Flagstaff, AZ–The re-discovery of Hermes started early on October 15th by Brian
Skiff of the Lowell Observatory Near-Earth-Object Search (LONEOS). Not seen
since 1937, asteroid 1937 UB (Hermes) continues to astonish and excite astronomers
worldwide. Further observations revealed late yesterday that Hermes is actually
two objects–called a binary–circling around one another while about to pass
by Earth again.

"This re-sighting of Hermes is the Holy Grail of near-Earth asteroid discovery,"
said Edward Bowell, LONEOS Director. "Its orbit has been better calculated
and observers have confirmed its re-appearance and also shown its binary nature…
well, an asteroid’s return just does not become more profound than this."

The binary object was some 19 million miles out at the time of re-discovery
last Wednesday, nearly 66 years after it was first seen. Hermes, which poses
no threat to Earth, will make its closest approach on November 4th. By then
it will be 4 million miles away and bright enough for amateurs to see using
backyard telescopes.

The same day Skiff captured the first images of Hermes, Discovery Communications,
Inc. and Lowell Observatory announced a partnership to build the new Discovery
Channel Telescope near Flagstaff, Arizona. (http://www.lowell.edu/press_room/releases/recent_releases/dct_rls.html)
One research objective for this new $30-million, 4.3-meter telescope will be
to significantly accelerate the search for near-Earth objects, including those
smaller than Hermes.

First images of the kilometer-size asteroid were captured by a CCD camera during
early morning observation through the LONEOS 24-inch Schmidt telescope. More
than six decades ago, Hermes was discovered by Karl Reinmuth at Heidelberg,
Germany on October 25, 1937. Fast forward to a few days ago when Andrea Boattini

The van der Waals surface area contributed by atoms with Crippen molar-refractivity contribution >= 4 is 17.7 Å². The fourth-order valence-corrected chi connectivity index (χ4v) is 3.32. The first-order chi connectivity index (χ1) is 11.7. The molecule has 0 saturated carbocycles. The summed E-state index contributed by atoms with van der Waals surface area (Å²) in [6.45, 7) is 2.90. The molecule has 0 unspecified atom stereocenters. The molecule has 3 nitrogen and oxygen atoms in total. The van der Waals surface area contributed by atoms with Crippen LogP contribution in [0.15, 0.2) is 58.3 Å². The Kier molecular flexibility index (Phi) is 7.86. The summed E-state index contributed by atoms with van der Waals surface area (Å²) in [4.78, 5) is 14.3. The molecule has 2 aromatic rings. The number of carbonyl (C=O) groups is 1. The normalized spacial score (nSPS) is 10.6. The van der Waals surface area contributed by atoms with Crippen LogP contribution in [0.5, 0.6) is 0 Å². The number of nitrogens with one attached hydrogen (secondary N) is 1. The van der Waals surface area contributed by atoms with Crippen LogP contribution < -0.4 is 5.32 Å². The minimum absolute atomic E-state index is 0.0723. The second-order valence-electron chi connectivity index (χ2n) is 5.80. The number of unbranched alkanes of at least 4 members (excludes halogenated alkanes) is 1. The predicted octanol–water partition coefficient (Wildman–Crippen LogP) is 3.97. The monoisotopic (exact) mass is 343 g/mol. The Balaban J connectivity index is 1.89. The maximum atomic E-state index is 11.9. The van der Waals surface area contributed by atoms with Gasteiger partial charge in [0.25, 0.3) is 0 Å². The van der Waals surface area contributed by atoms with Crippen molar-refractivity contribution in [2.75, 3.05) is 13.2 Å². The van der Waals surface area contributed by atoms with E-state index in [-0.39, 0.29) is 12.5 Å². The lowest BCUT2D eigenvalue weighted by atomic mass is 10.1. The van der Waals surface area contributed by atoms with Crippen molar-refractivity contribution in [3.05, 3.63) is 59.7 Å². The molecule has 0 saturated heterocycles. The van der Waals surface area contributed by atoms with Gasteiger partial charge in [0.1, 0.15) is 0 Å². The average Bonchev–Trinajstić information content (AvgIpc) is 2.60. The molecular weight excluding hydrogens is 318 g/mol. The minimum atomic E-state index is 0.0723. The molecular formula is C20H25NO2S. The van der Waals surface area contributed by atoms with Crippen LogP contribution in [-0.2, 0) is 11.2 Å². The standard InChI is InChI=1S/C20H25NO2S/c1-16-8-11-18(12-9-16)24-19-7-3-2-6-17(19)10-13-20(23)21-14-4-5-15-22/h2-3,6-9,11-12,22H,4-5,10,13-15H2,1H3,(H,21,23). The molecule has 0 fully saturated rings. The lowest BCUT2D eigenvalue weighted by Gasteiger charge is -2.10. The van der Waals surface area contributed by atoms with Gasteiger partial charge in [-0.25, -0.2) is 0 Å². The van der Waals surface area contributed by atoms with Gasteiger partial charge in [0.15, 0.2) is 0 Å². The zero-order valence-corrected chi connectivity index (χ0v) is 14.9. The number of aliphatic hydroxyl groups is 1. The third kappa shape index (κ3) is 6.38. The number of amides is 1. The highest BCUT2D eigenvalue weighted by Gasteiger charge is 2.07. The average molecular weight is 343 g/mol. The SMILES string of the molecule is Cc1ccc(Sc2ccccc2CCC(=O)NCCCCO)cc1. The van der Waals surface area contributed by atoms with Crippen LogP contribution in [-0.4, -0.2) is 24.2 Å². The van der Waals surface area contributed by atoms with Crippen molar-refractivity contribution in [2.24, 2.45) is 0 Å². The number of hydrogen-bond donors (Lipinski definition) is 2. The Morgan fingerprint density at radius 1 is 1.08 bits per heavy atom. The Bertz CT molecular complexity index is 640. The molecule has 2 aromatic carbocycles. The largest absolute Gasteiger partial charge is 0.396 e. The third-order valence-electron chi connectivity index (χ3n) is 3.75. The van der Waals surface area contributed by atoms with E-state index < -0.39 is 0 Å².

of Instituto di Astrofisica Spaziale, Rome, Italy, and Timothy Spahr of the
Minor Planet Center in Cambridge, Massachusetts analyzed the new positions of
Hermes and determined what it was: the long-lost asteroid.

"Since we find new near-Earth asteroids fairly regularly (I found, for
instance, two near-Earth asteroids the same night), my only reaction upon finding
it was that it was unusually bright," Skiff told BBC News Online on Friday.

Up before dawn, Spahr quickly posted Skiff’s discovery on the web, alerting
astronomers to follow the asteroid. James Young, at the Jet Propulsion Laboratory’s
Table Mountain Observatory in California, was the first to respond, just five
hours later. Spahr then located observations made on October 5 by the Near-Earth
Asteroid Tracking program (http://neat.jpl.nasa.gov),
LONEOS observations from September 28, and unpublished observations made by
the MIT Lincoln Laboratory Near Earth Asteroid Research program (http://www.ll.mit.edu/LINEAR),
extending the observational arc back to August 26 (http://cfa-www.harvard.edu/mpec/K03/K03T74.html).

At this point, the identification with Hermes was clear from the similarity
of the orbits from the 1937 and 2003 sightings, but it was not a simple matter
to compute an orbit that linked all the observations together. Steven Chesley
and Paul Chodas of the Jet Propulsion Laboratory found that Hermes’ trajectory
is very chaotic due to frequent close encounters with the Earth and Venus. Following
its flyby of the Earth in 1937 at a distance of 460,000 miles (just 1.8 times
the Moon’s distance), Hermes made an unobserved close approach to the